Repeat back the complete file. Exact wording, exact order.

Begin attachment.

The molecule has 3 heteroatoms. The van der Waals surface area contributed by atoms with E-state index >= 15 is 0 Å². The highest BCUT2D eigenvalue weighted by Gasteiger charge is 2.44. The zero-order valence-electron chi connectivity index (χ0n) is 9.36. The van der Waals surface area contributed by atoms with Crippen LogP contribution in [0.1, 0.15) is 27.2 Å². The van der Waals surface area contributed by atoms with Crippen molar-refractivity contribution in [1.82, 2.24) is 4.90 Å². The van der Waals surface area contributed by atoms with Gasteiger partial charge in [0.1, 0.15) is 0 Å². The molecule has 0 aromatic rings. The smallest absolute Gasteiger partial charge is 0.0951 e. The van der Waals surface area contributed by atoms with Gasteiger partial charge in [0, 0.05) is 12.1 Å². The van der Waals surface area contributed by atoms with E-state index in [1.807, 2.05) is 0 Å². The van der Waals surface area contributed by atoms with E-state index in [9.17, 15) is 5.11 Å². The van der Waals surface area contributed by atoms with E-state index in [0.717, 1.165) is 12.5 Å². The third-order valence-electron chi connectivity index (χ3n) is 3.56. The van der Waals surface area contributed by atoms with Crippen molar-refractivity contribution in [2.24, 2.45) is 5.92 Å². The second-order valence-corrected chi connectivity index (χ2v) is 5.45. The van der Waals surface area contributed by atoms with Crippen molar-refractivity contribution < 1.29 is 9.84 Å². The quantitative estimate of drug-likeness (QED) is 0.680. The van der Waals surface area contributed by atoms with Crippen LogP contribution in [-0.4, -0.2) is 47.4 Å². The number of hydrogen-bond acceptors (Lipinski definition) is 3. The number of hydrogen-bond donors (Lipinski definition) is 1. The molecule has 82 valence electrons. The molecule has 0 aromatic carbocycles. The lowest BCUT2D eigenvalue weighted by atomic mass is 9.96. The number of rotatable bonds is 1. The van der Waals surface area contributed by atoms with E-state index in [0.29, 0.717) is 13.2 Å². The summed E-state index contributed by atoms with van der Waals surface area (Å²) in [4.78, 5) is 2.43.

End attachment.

The molecule has 3 heteroatoms. The van der Waals surface area contributed by atoms with E-state index >= 15 is 0 Å². The highest BCUT2D eigenvalue weighted by Gasteiger charge is 2.44. The zero-order valence-electron chi connectivity index (χ0n) is 9.36. The van der Waals surface area contributed by atoms with Crippen LogP contribution in [0.1, 0.15) is 27.2 Å². The van der Waals surface area contributed by atoms with Crippen molar-refractivity contribution in [1.82, 2.24) is 4.90 Å². The van der Waals surface area contributed by atoms with Gasteiger partial charge in [0.1, 0.15) is 0 Å². The molecule has 0 aromatic rings. The smallest absolute Gasteiger partial charge is 0.0951 e. The van der Waals surface area contributed by atoms with Gasteiger partial charge in [0, 0.05) is 12.1 Å². The van der Waals surface area contributed by atoms with E-state index in [1.807, 2.05) is 0 Å². The van der Waals surface area contributed by atoms with E-state index in [9.17, 15) is 5.11 Å². The van der Waals surface area contributed by atoms with E-state index in [0.717, 1.165) is 12.5 Å². The third-order valence-electron chi connectivity index (χ3n) is 3.56. The van der Waals surface area contributed by atoms with Crippen molar-refractivity contribution in [2.24, 2.45) is 5.92 Å². The second-order valence-corrected chi connectivity index (χ2v) is 5.45. The van der Waals surface area contributed by atoms with Crippen molar-refractivity contribution < 1.29 is 9.84 Å². The quantitative estimate of drug-likeness (QED) is 0.680. The van der Waals surface area contributed by atoms with Crippen LogP contribution in [-0.4, -0.2) is 47.4 Å². The number of hydrogen-bond acceptors (Lipinski definition) is 3. The number of hydrogen-bond donors (Lipinski definition) is 1. The molecule has 82 valence electrons. The molecule has 0 aromatic carbocycles. The lowest BCUT2D eigenvalue weighted by atomic mass is 9.96. The number of rotatable bonds is 1. The van der Waals surface area contributed by atoms with E-state index in [0.29, 0.717) is 13.2 Å². The summed E-state index contributed by atoms with van der Waals surface area (Å²) in [4.78, 5) is 2.43.